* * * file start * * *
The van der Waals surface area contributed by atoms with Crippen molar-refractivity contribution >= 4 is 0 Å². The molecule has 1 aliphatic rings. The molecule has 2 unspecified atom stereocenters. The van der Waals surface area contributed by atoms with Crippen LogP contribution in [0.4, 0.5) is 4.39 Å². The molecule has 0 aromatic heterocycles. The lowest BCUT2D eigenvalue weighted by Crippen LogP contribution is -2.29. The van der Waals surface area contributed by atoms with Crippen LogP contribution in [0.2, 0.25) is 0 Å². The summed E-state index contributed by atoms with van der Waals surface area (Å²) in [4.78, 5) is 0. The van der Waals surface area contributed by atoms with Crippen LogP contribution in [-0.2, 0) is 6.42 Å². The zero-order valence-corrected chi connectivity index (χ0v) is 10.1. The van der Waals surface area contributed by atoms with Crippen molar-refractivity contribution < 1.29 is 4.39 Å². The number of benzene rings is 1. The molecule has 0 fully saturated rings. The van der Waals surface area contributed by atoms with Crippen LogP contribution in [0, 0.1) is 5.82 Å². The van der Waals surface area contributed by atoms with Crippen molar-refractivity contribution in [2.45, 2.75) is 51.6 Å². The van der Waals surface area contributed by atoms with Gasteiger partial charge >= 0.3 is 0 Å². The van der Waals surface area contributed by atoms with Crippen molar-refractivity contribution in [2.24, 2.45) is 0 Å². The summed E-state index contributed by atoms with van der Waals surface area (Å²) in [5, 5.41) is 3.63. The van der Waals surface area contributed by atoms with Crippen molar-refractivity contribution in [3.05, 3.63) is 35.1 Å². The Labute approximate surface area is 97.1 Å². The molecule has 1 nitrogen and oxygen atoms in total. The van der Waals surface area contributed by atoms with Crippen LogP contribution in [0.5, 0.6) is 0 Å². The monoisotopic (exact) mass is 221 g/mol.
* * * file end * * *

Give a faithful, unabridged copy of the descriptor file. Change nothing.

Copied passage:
The van der Waals surface area contributed by atoms with Crippen molar-refractivity contribution >= 4 is 0 Å². The molecule has 1 aliphatic rings. The molecule has 2 unspecified atom stereocenters. The van der Waals surface area contributed by atoms with Crippen LogP contribution in [0.4, 0.5) is 4.39 Å². The molecule has 0 aromatic heterocycles. The lowest BCUT2D eigenvalue weighted by Crippen LogP contribution is -2.29. The van der Waals surface area contributed by atoms with Crippen LogP contribution in [0.2, 0.25) is 0 Å². The summed E-state index contributed by atoms with van der Waals surface area (Å²) in [4.78, 5) is 0. The van der Waals surface area contributed by atoms with Crippen LogP contribution in [-0.2, 0) is 6.42 Å². The zero-order valence-corrected chi connectivity index (χ0v) is 10.1. The van der Waals surface area contributed by atoms with Crippen molar-refractivity contribution < 1.29 is 4.39 Å². The number of benzene rings is 1. The molecule has 0 fully saturated rings. The van der Waals surface area contributed by atoms with Crippen LogP contribution in [0, 0.1) is 5.82 Å². The van der Waals surface area contributed by atoms with Crippen molar-refractivity contribution in [2.45, 2.75) is 51.6 Å². The van der Waals surface area contributed by atoms with Gasteiger partial charge >= 0.3 is 0 Å². The van der Waals surface area contributed by atoms with Crippen molar-refractivity contribution in [2.24, 2.45) is 0 Å². The summed E-state index contributed by atoms with van der Waals surface area (Å²) in [5, 5.41) is 3.63. The van der Waals surface area contributed by atoms with Crippen molar-refractivity contribution in [3.05, 3.63) is 35.1 Å². The Labute approximate surface area is 97.1 Å². The molecule has 1 nitrogen and oxygen atoms in total. The van der Waals surface area contributed by atoms with Crippen LogP contribution in [0.5, 0.6) is 0 Å². The monoisotopic (exact) mass is 221 g/mol.